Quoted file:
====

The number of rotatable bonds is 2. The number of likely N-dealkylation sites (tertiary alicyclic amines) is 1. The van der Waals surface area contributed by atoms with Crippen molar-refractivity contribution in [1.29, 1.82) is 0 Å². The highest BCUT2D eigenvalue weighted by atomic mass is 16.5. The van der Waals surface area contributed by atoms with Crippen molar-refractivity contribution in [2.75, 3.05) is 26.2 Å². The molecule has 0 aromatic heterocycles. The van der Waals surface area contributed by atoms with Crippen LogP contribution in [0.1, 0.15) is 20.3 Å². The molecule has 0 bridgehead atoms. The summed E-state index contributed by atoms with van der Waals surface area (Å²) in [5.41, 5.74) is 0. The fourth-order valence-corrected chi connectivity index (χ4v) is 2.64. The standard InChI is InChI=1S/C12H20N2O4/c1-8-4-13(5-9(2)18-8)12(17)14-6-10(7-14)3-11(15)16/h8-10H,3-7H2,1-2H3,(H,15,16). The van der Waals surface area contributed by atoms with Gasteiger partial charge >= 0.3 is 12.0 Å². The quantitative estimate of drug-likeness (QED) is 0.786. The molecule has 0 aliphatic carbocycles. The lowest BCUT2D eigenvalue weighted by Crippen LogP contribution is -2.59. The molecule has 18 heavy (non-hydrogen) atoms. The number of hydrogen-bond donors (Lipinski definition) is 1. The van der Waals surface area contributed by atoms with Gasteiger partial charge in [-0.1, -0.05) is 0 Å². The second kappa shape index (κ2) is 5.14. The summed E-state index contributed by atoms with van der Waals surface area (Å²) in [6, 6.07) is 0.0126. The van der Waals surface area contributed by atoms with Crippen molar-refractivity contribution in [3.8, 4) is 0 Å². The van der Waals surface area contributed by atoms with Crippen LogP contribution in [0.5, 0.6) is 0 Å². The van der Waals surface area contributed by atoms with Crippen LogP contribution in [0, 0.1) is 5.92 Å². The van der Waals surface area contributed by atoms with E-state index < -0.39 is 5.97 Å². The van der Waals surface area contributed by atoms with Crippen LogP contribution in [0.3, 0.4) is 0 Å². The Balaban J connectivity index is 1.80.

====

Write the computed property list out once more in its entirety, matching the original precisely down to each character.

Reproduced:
The number of rotatable bonds is 2. The number of likely N-dealkylation sites (tertiary alicyclic amines) is 1. The van der Waals surface area contributed by atoms with Crippen molar-refractivity contribution in [1.29, 1.82) is 0 Å². The highest BCUT2D eigenvalue weighted by atomic mass is 16.5. The van der Waals surface area contributed by atoms with Crippen molar-refractivity contribution in [2.75, 3.05) is 26.2 Å². The molecule has 0 aromatic heterocycles. The van der Waals surface area contributed by atoms with Crippen LogP contribution in [0.1, 0.15) is 20.3 Å². The molecule has 0 bridgehead atoms. The summed E-state index contributed by atoms with van der Waals surface area (Å²) in [5.41, 5.74) is 0. The fourth-order valence-corrected chi connectivity index (χ4v) is 2.64. The standard InChI is InChI=1S/C12H20N2O4/c1-8-4-13(5-9(2)18-8)12(17)14-6-10(7-14)3-11(15)16/h8-10H,3-7H2,1-2H3,(H,15,16). The van der Waals surface area contributed by atoms with Gasteiger partial charge >= 0.3 is 12.0 Å². The quantitative estimate of drug-likeness (QED) is 0.786. The molecule has 0 aliphatic carbocycles. The lowest BCUT2D eigenvalue weighted by Crippen LogP contribution is -2.59. The molecule has 18 heavy (non-hydrogen) atoms. The number of hydrogen-bond donors (Lipinski definition) is 1. The van der Waals surface area contributed by atoms with Gasteiger partial charge in [-0.1, -0.05) is 0 Å². The second kappa shape index (κ2) is 5.14. The summed E-state index contributed by atoms with van der Waals surface area (Å²) in [6, 6.07) is 0.0126. The van der Waals surface area contributed by atoms with Crippen molar-refractivity contribution in [3.8, 4) is 0 Å². The van der Waals surface area contributed by atoms with Crippen LogP contribution in [0.5, 0.6) is 0 Å². The van der Waals surface area contributed by atoms with Crippen LogP contribution in [0, 0.1) is 5.92 Å². The van der Waals surface area contributed by atoms with E-state index < -0.39 is 5.97 Å². The van der Waals surface area contributed by atoms with Crippen LogP contribution in [0.3, 0.4) is 0 Å². The Balaban J connectivity index is 1.80.